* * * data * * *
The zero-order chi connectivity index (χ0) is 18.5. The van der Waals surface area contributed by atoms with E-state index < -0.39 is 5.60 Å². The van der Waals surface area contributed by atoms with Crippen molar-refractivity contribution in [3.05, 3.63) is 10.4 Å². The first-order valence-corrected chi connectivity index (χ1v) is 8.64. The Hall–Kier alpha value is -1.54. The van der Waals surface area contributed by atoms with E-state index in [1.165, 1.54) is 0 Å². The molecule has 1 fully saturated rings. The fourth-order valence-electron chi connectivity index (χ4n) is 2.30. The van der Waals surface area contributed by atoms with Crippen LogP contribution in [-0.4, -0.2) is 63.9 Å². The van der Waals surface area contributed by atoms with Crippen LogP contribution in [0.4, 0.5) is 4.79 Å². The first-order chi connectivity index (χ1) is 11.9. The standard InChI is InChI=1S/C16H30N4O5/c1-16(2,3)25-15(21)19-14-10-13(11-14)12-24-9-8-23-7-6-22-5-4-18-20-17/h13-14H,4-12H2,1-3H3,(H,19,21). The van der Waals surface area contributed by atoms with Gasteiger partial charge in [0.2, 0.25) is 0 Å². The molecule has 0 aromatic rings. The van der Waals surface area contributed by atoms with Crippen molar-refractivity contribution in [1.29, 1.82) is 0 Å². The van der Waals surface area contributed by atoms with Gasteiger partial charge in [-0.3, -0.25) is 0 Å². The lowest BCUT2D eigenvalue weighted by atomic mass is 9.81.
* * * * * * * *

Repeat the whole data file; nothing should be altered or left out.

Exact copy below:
The zero-order chi connectivity index (χ0) is 18.5. The van der Waals surface area contributed by atoms with E-state index < -0.39 is 5.60 Å². The van der Waals surface area contributed by atoms with Crippen molar-refractivity contribution in [3.05, 3.63) is 10.4 Å². The first-order valence-corrected chi connectivity index (χ1v) is 8.64. The Hall–Kier alpha value is -1.54. The van der Waals surface area contributed by atoms with E-state index in [1.165, 1.54) is 0 Å². The molecule has 1 fully saturated rings. The fourth-order valence-electron chi connectivity index (χ4n) is 2.30. The van der Waals surface area contributed by atoms with Crippen LogP contribution in [-0.4, -0.2) is 63.9 Å². The van der Waals surface area contributed by atoms with Crippen LogP contribution in [0.4, 0.5) is 4.79 Å². The first-order chi connectivity index (χ1) is 11.9. The standard InChI is InChI=1S/C16H30N4O5/c1-16(2,3)25-15(21)19-14-10-13(11-14)12-24-9-8-23-7-6-22-5-4-18-20-17/h13-14H,4-12H2,1-3H3,(H,19,21). The van der Waals surface area contributed by atoms with Gasteiger partial charge in [0.2, 0.25) is 0 Å². The molecule has 0 aromatic rings. The van der Waals surface area contributed by atoms with Crippen molar-refractivity contribution in [1.29, 1.82) is 0 Å². The van der Waals surface area contributed by atoms with Gasteiger partial charge in [-0.3, -0.25) is 0 Å². The lowest BCUT2D eigenvalue weighted by atomic mass is 9.81.